It is clear that the global social experiment affecting all of us in the world of work has still some way to go. Organisations are grappling with the emerging paradigm of flexible, hybrid and remote working as they seek to optimize their position in this new world of work.
It is fair to say no one has found the perfect answer. Most organisations are taking a ‘test and learn’ approach, bumping into the guiderails of employment contracts, customer demands and the aspirations and personal desires of the talent they need to retain and attract if they are to survive and grow.
We have seen some extreme views emerging such as Elon Musk, the CEO of Tesla, recent announcement to all his executive teams:
“Everyone at Tesla is required to spend a minimum of 40 hours in the office per week. He says, “to be super clear,” this can’t be “some remote pseudo office” but rather where their actual colleagues are located. “If you don’t show up,” he demanded, “we will assume you have resigned.”
Well this is pretty clear and it may well work, or it may backfire bigtime, only time will tell. Other global organisations have a far more laissez-faire attitude, content to experiment with different work models to suit different constituencies in their workforce.
What is clear is that there are lot of pre-existing workplace biases still in play that are trying to re-assert themselves now the pandemic is receding.
The working week for example is still a thing. Why? We live in the digital age, even pre-pandemic work was bleeding into home and personal life. For many people, the ‘hours-of-work’ element of their employment contract was viewed much the same as Italian drivers view their Highway Code. For information and guidance only! For many senior leaders and managers, being ‘at work’ is far more a state of mind than a function of the time on their watch!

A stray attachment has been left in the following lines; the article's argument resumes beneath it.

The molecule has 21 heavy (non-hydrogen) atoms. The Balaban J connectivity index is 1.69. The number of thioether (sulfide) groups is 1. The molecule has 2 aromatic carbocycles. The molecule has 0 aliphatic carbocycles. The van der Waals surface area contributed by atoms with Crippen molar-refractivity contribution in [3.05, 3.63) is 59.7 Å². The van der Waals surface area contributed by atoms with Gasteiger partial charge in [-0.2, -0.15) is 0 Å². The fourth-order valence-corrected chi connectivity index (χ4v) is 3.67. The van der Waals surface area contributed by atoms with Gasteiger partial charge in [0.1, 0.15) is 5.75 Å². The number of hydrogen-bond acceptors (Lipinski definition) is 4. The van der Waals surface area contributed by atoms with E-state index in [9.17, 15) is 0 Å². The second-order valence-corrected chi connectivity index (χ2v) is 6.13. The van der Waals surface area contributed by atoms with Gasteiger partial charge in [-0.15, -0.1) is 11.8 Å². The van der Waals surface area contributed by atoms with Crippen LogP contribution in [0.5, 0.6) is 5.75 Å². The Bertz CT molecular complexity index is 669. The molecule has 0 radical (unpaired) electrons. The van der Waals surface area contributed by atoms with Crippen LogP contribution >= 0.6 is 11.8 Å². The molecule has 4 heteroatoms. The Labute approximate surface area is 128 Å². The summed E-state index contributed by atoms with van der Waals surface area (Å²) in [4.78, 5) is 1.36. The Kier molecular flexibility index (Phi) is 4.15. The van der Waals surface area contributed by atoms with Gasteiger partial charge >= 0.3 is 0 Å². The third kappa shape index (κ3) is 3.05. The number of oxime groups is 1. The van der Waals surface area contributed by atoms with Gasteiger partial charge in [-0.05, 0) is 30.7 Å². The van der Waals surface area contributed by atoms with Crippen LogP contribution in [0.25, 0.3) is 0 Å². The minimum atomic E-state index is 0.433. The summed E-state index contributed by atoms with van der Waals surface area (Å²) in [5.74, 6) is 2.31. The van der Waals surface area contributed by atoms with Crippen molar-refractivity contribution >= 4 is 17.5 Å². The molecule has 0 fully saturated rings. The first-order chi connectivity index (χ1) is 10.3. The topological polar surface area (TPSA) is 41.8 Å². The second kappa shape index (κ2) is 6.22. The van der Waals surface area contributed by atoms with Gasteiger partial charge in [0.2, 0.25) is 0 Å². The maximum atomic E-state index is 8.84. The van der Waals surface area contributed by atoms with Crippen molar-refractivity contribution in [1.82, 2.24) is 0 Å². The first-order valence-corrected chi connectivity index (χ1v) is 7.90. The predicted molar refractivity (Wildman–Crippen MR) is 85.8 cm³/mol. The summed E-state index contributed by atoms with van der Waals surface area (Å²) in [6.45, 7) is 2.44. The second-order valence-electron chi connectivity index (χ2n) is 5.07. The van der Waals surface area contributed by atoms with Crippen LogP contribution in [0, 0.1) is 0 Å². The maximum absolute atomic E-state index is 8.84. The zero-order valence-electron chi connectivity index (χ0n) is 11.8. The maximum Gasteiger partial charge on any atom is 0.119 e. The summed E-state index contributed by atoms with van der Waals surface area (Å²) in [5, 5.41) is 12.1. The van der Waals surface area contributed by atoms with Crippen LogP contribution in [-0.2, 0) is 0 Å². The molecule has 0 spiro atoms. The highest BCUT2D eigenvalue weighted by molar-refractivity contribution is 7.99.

Place of Work – the pandemic has showed us that work and place can easily be de-coupled. For some this was a total nightmare, as their home and personal circumstances are simply not suited to productive work.
For many the exact opposite is true. They found that the commute across the living room is far better for themselves, their finances and the planet, than the daily commute to any ‘office’. The loss of community, dilution of culture and serendipitous interactions with colleagues many consider a small price to pay by comparison.
Herein lies the seeds of doubt for many organisations. Those that can and want to work from home and those that can’t and don’t. How best to square this circle?
Both have valid arguments that need to be heard and different solutions need to be prepared and thought through. The danger is that without a suitable game-plan the unintended consequences of any replacement paradigm could be significant.
A New Paradigm is being born
Every organisation faces unique challenges. The set of variables to consider are large and include:
- The nature and design of core value delivery processes;
- Changing customer expectations and emerging needs;
- Existing and well established operating models; and
- Their newly minted, post-pandemic employees’ aspirations; as we all emerge from lock-down into a high inflation economy with high employment and record number of job vacancies.
What is clear is that the emerging ‘world of work’ paradigm is still in its early phase of formation. History has taught us that at the birth of all new paradigms, the explorers and early adopters will forge the way. The risks they take are substantive but they can deliver substantial rewards. They may not get it right first time, but the very fact they are trying, coupled with their ability to pivot quickly in their test-and-learn mind-set, will inevitably give them a competitive edge.
If you want to discover more about how we can help in this quest, including how strategic scenario gameplay sessions can help flush out ideas to consider in this space, then please contact us and we can start a conversation.